0 Things

0 Things 2018

Three Pecha Kucha presentations preceded last year’s Construct3D Saturday dinner. This presentation format, first devised by Astrid Klein and Mark Dytham of Klein Dytham architecture asks presenters to speak for six and a half minutes, while showing 20 images that were displayed on the screen for 20 seconds each. While these talks at Construct3D may have had a short duration, each one offered a wealth of inspiration.

Corinne Takara, a San Jose Area artist/arts educator, spoke about how design and engineering challenges can be daunting for youth, even without throwing 3D printing into the mix. She then outlined effective ways to scaffold student explorations in 3D printing design challenges, and project journeys, as  well as how building a collaborative, and exploratory class environment is essential. She highlighted the importance of process and workflow through journaling, labeled design iterations, print fail forensics, and low resolution model making.


Photo by Karen Blumburg

Cole Takara, a high school sophomore at Pinewood High School in Los Altos, California, spoke eloquently about how 3D printing can be a useful medium for exploring humanities. He showed how he has used the technology to explore history, art, and politics. He argued for introducing 3D printing as a reflection tool to engage students who may not normally be excited about technology, and he convinced the audience that his own 3D printing experiences made him a more curious and engaged student in both humanities and technology.




Cole's Project

Cole blew the audience away with his ability to articulate his argument with maturity, grace, and humor, but it was the third presentation that surprised and resonated with the audience the most.

Josh Ajima, a.k.a. DesignMakeTeach, an Instructional Facilitator for Technology at Loudoun County Public Schools, hit the stage with the topic: “0 Things.” In his presentation, he shared his and his students’ experiences of being able to find a multitude of Yoda imagery, but no 3D models that represented his or his students' culture or heritage. Josh pointed out that when he searched Thingiverse, a popular 3D printing repository with over 2 million things, he found 0 relevant models for instructional topics. He challenged the audience to view each empty search as an opportunity, and to use the power of 0 things as inspiration to create powerful, engaging designs and projects. Educators should use the omissions in the popular model repositories to encourage students to research, design, and share new 3D models to fill the missing content areas, and to promote social justice and equality.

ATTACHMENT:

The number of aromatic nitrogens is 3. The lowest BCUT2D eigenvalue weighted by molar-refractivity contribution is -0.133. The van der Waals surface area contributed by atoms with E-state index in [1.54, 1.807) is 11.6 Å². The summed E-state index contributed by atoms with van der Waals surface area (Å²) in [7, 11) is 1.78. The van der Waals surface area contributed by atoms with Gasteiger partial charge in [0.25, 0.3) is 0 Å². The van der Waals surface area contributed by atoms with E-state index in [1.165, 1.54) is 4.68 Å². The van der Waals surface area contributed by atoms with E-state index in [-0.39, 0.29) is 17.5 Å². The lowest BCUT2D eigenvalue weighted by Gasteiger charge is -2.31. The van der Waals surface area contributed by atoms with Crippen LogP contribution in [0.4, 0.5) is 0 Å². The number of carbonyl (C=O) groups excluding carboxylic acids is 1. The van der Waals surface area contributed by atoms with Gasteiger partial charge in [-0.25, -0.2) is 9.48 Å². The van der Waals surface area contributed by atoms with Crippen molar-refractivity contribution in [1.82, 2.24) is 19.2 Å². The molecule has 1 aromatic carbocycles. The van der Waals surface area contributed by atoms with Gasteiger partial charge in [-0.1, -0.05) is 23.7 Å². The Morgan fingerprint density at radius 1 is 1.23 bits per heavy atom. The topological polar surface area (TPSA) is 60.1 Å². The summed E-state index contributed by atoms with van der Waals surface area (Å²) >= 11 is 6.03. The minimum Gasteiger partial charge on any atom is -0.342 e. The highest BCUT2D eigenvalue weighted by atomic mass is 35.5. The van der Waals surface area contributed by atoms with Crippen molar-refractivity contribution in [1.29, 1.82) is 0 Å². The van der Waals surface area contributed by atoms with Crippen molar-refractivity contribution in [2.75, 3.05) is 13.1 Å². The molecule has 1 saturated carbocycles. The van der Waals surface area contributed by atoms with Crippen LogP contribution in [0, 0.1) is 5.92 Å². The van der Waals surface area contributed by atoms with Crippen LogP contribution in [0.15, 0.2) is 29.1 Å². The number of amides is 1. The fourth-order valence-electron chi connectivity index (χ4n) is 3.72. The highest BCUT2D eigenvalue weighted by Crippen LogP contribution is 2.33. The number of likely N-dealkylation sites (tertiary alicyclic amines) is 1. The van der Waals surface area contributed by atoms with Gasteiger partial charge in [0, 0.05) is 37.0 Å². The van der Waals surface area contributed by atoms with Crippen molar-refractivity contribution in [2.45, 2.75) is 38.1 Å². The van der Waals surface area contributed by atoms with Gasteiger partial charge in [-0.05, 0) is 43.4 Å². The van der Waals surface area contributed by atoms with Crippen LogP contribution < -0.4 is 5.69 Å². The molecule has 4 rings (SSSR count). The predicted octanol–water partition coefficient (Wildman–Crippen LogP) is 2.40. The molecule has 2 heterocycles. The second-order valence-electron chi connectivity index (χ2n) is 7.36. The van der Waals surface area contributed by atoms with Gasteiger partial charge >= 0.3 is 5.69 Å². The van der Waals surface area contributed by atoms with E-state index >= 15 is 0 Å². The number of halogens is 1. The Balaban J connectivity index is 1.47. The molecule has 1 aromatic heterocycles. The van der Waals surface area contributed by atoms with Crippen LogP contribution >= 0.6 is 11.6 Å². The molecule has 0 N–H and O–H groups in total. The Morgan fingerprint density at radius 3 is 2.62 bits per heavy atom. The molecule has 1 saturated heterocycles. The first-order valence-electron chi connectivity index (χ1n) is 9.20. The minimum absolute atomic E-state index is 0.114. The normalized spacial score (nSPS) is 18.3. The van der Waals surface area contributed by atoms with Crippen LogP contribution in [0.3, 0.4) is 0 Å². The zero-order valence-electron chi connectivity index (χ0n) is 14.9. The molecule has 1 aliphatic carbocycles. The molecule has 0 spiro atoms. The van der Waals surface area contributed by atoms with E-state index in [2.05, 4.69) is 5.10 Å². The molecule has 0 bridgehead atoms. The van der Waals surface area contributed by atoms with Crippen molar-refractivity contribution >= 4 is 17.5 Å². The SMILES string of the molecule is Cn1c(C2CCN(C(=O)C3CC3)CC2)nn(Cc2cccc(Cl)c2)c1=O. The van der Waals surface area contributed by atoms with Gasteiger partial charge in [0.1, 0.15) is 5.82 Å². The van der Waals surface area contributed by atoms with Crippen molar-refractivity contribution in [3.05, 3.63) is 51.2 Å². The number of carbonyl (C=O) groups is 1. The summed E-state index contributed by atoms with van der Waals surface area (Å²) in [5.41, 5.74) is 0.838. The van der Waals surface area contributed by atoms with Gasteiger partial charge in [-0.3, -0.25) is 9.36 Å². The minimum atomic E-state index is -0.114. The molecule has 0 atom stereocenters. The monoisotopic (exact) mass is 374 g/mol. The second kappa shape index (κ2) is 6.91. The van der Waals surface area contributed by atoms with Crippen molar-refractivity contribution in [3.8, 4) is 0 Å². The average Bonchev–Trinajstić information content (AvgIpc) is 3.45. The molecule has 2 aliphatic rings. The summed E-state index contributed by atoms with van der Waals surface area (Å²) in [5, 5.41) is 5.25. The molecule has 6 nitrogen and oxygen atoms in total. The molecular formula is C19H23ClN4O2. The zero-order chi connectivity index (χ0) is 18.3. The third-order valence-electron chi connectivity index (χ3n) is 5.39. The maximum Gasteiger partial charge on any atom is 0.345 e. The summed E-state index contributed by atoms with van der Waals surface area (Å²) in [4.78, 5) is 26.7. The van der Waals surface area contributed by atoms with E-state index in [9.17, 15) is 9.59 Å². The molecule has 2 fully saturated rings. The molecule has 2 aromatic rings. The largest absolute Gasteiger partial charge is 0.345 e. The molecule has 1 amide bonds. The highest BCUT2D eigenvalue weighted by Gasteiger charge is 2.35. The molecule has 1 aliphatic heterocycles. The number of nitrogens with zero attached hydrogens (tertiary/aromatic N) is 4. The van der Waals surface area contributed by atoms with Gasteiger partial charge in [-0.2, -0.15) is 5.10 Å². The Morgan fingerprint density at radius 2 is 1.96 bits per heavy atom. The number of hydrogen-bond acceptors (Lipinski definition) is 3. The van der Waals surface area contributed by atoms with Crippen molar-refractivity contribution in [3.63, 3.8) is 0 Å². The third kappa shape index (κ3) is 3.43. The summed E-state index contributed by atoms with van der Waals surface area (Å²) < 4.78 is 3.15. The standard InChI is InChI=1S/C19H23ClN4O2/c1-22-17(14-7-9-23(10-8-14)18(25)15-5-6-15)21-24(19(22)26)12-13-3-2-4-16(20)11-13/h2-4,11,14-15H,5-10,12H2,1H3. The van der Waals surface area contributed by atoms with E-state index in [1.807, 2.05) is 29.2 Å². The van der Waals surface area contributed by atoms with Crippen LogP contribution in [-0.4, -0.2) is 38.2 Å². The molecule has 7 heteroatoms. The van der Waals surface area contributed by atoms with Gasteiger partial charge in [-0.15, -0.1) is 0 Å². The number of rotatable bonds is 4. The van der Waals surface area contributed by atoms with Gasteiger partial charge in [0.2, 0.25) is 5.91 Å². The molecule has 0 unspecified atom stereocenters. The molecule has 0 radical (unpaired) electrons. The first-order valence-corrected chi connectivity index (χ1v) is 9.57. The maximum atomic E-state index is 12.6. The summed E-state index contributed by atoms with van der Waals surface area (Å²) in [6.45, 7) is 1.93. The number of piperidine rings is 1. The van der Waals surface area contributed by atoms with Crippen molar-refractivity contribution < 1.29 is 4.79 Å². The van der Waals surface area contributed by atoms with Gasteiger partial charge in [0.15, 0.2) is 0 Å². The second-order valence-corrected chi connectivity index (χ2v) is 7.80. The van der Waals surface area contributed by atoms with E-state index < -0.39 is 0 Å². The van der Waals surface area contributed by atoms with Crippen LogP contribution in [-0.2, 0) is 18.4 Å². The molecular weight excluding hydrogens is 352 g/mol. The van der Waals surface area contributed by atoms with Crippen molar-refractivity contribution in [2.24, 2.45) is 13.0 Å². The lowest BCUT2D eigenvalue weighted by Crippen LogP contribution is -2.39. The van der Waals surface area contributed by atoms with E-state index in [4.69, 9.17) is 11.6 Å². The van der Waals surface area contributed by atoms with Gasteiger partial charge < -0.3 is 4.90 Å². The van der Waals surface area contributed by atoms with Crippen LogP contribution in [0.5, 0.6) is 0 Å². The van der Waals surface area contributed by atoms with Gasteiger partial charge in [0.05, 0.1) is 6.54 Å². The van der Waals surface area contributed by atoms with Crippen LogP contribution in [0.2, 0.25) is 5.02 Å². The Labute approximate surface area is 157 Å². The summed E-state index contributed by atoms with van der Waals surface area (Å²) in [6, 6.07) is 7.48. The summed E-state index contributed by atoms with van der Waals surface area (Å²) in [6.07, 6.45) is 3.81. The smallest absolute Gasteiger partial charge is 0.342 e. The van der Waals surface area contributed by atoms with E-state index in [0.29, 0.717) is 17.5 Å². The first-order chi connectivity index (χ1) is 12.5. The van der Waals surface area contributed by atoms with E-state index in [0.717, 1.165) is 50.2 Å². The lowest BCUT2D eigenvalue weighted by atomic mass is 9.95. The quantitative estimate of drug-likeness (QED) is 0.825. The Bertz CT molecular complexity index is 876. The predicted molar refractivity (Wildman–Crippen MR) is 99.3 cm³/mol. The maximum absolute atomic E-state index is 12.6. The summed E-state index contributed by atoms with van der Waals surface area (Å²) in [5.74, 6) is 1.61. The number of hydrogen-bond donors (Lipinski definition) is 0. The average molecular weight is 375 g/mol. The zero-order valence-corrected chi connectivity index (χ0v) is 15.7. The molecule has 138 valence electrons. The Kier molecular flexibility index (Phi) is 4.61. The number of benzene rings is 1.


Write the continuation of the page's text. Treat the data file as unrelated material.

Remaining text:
Josh Talking

Josh has risen to the challenge himself. Some of his 0 Things projects are his Lego minifig attachments that speak to gender equality, such as his Minifig transgender sign, Minifig pussyhats, and Minifig women's march signs. He also created a model of the Friendship 7 space capsule with hidden portraits that are only revealed when the capsule is illuminated from inside of the NASA mathematicians Dorothy Vaughan, Mary Jackson and Katherine Johnson. And, since 2014, he has created medallions to represent every Chinese New Year.


Minifig transgender sign

by DesignMakeTeach



Minifig pussyhats

by DesignMakeTeach


Friendship 7 space capsule

by DesignMakeTeach

Perhaps it was Josh’s cadence, or his passion, or it was that “oh, yeah” moment, but by the end of his six and a half minute talk we all felt compelled to do something about the 0 Things situation.


Audience at Construct3D

The challenge

Over the next semester, we challenge you! Have your students fill the gaps and create artifacts that speak to who they are and where they come from. Allow design to give them a voice. Post all the models on YouMagine and Thingiverse, tag appropriately, and don’t forget to add the tag "#0Things."

We’ll host an exhibit of all the work at Construct3D 2018. At this event, we will also host a mini-hackathon so that attendees can join together to help fill in what is still missing. Everyone should be represented. With the lower costs and higher access associated with desktop 3D modeling and printing, there is no excuse for 0 Things.


For more information about this project, go to the 0 Things Community Project Page.